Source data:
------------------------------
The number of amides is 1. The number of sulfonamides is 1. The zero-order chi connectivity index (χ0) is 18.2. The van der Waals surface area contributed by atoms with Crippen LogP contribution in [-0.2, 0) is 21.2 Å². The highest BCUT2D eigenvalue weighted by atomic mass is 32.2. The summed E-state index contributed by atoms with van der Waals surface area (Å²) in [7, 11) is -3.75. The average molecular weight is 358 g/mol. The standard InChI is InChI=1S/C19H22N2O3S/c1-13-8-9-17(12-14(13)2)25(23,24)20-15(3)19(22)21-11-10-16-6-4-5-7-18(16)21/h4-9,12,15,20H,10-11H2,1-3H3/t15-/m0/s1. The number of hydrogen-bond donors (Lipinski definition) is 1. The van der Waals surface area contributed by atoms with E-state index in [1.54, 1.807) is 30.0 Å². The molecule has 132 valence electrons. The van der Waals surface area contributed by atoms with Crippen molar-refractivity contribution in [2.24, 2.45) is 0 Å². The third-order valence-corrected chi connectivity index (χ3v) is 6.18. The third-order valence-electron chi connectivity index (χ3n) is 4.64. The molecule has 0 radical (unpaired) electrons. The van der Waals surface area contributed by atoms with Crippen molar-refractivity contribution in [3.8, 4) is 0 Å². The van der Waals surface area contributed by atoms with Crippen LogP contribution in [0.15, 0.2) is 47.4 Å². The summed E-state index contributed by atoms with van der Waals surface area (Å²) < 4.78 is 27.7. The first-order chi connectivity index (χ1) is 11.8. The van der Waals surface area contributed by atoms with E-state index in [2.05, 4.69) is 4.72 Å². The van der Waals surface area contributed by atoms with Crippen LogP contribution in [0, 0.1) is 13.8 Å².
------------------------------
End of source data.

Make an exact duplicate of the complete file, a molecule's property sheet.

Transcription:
The number of amides is 1. The number of sulfonamides is 1. The zero-order chi connectivity index (χ0) is 18.2. The van der Waals surface area contributed by atoms with Crippen LogP contribution in [-0.2, 0) is 21.2 Å². The highest BCUT2D eigenvalue weighted by atomic mass is 32.2. The summed E-state index contributed by atoms with van der Waals surface area (Å²) in [7, 11) is -3.75. The average molecular weight is 358 g/mol. The standard InChI is InChI=1S/C19H22N2O3S/c1-13-8-9-17(12-14(13)2)25(23,24)20-15(3)19(22)21-11-10-16-6-4-5-7-18(16)21/h4-9,12,15,20H,10-11H2,1-3H3/t15-/m0/s1. The number of hydrogen-bond donors (Lipinski definition) is 1. The van der Waals surface area contributed by atoms with E-state index in [1.54, 1.807) is 30.0 Å². The molecule has 132 valence electrons. The van der Waals surface area contributed by atoms with Crippen molar-refractivity contribution in [2.24, 2.45) is 0 Å². The third-order valence-corrected chi connectivity index (χ3v) is 6.18. The third-order valence-electron chi connectivity index (χ3n) is 4.64. The molecule has 0 radical (unpaired) electrons. The van der Waals surface area contributed by atoms with Crippen molar-refractivity contribution in [3.8, 4) is 0 Å². The van der Waals surface area contributed by atoms with Crippen LogP contribution in [0.15, 0.2) is 47.4 Å². The summed E-state index contributed by atoms with van der Waals surface area (Å²) < 4.78 is 27.7. The first-order chi connectivity index (χ1) is 11.8. The van der Waals surface area contributed by atoms with E-state index in [2.05, 4.69) is 4.72 Å². The van der Waals surface area contributed by atoms with Crippen LogP contribution in [0, 0.1) is 13.8 Å².